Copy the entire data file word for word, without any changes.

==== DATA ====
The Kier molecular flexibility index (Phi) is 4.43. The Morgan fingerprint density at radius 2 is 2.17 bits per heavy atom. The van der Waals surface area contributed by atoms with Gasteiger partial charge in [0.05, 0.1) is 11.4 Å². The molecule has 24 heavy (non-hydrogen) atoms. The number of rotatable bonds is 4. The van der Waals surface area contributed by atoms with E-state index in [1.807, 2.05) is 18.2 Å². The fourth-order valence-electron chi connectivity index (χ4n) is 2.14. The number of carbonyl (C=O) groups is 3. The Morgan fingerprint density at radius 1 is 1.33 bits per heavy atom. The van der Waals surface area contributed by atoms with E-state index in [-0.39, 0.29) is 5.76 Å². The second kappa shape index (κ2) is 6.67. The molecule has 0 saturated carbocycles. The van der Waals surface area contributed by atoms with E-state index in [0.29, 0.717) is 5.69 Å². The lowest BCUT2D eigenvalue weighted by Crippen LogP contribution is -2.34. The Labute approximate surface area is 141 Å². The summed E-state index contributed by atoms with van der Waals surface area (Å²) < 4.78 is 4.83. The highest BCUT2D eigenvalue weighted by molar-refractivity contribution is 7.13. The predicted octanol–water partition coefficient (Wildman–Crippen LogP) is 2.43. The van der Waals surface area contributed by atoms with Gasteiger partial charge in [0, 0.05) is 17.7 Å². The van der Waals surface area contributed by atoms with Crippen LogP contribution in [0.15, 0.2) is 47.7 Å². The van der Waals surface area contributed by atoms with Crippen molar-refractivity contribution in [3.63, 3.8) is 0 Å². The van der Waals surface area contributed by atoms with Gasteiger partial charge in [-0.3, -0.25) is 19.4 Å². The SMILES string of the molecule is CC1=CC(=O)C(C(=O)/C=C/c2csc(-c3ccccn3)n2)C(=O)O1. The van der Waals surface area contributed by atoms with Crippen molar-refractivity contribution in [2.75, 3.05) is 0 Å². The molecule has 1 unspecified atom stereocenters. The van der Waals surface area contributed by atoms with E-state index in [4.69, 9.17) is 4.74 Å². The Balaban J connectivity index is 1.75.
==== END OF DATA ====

The Kier molecular flexibility index (Phi) is 4.43. The Morgan fingerprint density at radius 2 is 2.17 bits per heavy atom. The van der Waals surface area contributed by atoms with Gasteiger partial charge in [0.05, 0.1) is 11.4 Å². The molecule has 24 heavy (non-hydrogen) atoms. The number of rotatable bonds is 4. The van der Waals surface area contributed by atoms with E-state index in [1.807, 2.05) is 18.2 Å². The fourth-order valence-electron chi connectivity index (χ4n) is 2.14. The number of carbonyl (C=O) groups is 3. The Morgan fingerprint density at radius 1 is 1.33 bits per heavy atom. The van der Waals surface area contributed by atoms with E-state index in [-0.39, 0.29) is 5.76 Å². The second kappa shape index (κ2) is 6.67. The molecule has 0 saturated carbocycles. The van der Waals surface area contributed by atoms with E-state index in [0.29, 0.717) is 5.69 Å². The lowest BCUT2D eigenvalue weighted by Crippen LogP contribution is -2.34. The Labute approximate surface area is 141 Å². The summed E-state index contributed by atoms with van der Waals surface area (Å²) < 4.78 is 4.83. The highest BCUT2D eigenvalue weighted by molar-refractivity contribution is 7.13. The predicted octanol–water partition coefficient (Wildman–Crippen LogP) is 2.43. The van der Waals surface area contributed by atoms with Gasteiger partial charge in [0, 0.05) is 17.7 Å². The van der Waals surface area contributed by atoms with Crippen LogP contribution in [0.15, 0.2) is 47.7 Å². The van der Waals surface area contributed by atoms with Crippen molar-refractivity contribution in [3.63, 3.8) is 0 Å². The van der Waals surface area contributed by atoms with Gasteiger partial charge in [-0.3, -0.25) is 19.4 Å². The SMILES string of the molecule is CC1=CC(=O)C(C(=O)/C=C/c2csc(-c3ccccn3)n2)C(=O)O1. The van der Waals surface area contributed by atoms with Crippen molar-refractivity contribution in [2.75, 3.05) is 0 Å². The molecule has 1 unspecified atom stereocenters. The van der Waals surface area contributed by atoms with E-state index in [4.69, 9.17) is 4.74 Å². The Balaban J connectivity index is 1.75.